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Dove hunters looking for a place to go are once again disappointed in the lack of fields from Tennessee Wildlife Resources Agency as the season opener arrives.

Rainy skies could dampen the spirits for opening day dove hunters and linger throughout the Labor Day holiday period.

Odds are wheat fields are muddy as are most any grain fields in the aftermath of Hurricane Harvey whose backwash has swept over much of Tennessee this week and drenched the region.

Dove season opens on Friday, Sept. 1 at noon. It’s the annual start of one of Tennessee’s most long-standing outdoor traditions.

Tennessee’s 2017 season is again divided into three segments: Sept. 1 through Sept. 28; Oct. 14 through Nov. 5; and Dec. 8 through Jan. 15, 2018. Hunting times, other than opening day, are one-half hour before sunrise until sunset.

Although the Volunteer State has a three segment season, the lion’s share of hunters take to the field the first week of season. After that, doves seem to scatter and hunters just don’t congregate with as much enthusiasm as opening week hunts generate.

Unfortunately for regional hunters there aren’t many public hunt opportunities. Tennessee Wildlife Resources Agency has a field at Camden Bottoms Wildlife Management Area but odds are it will be crowded. Too many people jammed into a place because they had nowhere else to go!

No leased fields were posted in this area on TWRA’s at midweek. Each year the agency tells hunters to log onto their website for places to hunt but the agency’s track record on public dove field leases and even on its own WMAs hasn’t been too good in the eyes of most hunters seeking a place to go.

In times past TWRA worked up fields on its open acreage at Harmon’s Creek near Big Sandy and also at Big Sandy and Old Union units. None of those will have hunts this year!

A few fields are scattered across West Tennessee on some WMA acreage but it pales in comparison to what is needed to accommodate a population yearning for somewhere to go and introduce that youngster to the great sport of dove hunting.

The agency’s attempt to lease private fields from farmers or landowners has not worked well in this area for years. Fact is, landowners have never embraced TWRA’s leasing program as payments don’t offer farmers enough to make it attractive.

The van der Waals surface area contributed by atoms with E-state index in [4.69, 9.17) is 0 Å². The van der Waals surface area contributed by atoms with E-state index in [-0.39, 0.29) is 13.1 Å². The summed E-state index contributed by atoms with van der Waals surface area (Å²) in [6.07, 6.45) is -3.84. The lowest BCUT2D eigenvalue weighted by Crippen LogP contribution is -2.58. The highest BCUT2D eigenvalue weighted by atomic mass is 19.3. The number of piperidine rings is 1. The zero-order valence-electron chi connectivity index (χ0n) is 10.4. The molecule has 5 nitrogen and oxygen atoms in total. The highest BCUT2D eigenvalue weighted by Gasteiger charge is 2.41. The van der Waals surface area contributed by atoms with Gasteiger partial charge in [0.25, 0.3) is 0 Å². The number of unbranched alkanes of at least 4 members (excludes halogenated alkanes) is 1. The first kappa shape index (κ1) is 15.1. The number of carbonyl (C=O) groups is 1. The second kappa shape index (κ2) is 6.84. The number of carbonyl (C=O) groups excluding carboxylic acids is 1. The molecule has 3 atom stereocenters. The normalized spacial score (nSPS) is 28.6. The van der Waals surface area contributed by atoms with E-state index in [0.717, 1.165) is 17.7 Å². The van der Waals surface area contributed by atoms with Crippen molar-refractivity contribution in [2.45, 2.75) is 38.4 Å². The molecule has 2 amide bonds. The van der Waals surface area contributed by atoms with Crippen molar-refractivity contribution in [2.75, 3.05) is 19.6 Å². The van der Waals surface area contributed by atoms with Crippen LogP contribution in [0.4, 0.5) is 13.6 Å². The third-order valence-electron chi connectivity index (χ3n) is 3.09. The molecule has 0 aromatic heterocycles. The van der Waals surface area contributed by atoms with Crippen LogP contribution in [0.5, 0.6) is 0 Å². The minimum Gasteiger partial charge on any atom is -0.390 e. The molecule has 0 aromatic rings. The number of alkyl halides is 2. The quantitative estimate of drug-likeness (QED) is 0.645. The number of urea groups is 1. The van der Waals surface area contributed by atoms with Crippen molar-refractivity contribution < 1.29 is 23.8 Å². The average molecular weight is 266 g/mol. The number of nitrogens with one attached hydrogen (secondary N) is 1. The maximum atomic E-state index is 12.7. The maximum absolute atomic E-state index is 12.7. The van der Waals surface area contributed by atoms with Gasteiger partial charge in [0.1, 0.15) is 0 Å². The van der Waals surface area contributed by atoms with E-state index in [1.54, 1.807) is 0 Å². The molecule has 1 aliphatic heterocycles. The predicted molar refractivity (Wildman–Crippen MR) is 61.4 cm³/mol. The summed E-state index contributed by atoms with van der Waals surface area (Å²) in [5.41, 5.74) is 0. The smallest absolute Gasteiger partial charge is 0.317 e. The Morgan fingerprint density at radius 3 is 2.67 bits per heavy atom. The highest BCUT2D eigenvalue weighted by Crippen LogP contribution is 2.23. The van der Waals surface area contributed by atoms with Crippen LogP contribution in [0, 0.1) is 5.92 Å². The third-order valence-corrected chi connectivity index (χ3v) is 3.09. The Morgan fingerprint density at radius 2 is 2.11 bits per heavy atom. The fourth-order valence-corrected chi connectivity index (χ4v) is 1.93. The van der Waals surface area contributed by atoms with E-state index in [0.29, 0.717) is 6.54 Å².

That’s more the reason TWRA should make an effort to provide hunters with opportunities on its own wildlife management areas, many of which are growing up in weeds and bushes. Deer and turkey are thriving. Quail have all but vanished. Rabbits are somewhat scarce.

The agency ought to be able to put some acreage toward public dove fields and still provide habitat for these other species at the same time.

When people have no place to hunt they no longer buy hunting and fishing licenses!

Not only should the agency devote more attention to this scenario from its budget but it also receives money from the U. S. Fish and Wildlife Service via excise taxes collected under the Pittman-Robertson Act from the purchase of hunting supplies.

The Pittman–Robertson Act took over a pre-existing 11% excise tax on firearms and ammunition. Instead of going into the U.S. Treasury as it had done in the past, the money is kept separate and is given to the Secretary of the Interior to distribute to the States.

The Secretary determines how much to give to each state based on a formula that takes into account both the area of the state and its number of licensed hunters.

States must fulfill certain requirements to use the money apportioned to them. Acceptable options include research, surveys, management of wildlife and/or habitat, and acquisition or lease of land.

Meanwhile, if you’re fortunate to receive an invitation from a private landowner or find somewhere else to hunt the daily bag limit for doves is 15. For additional info log onto


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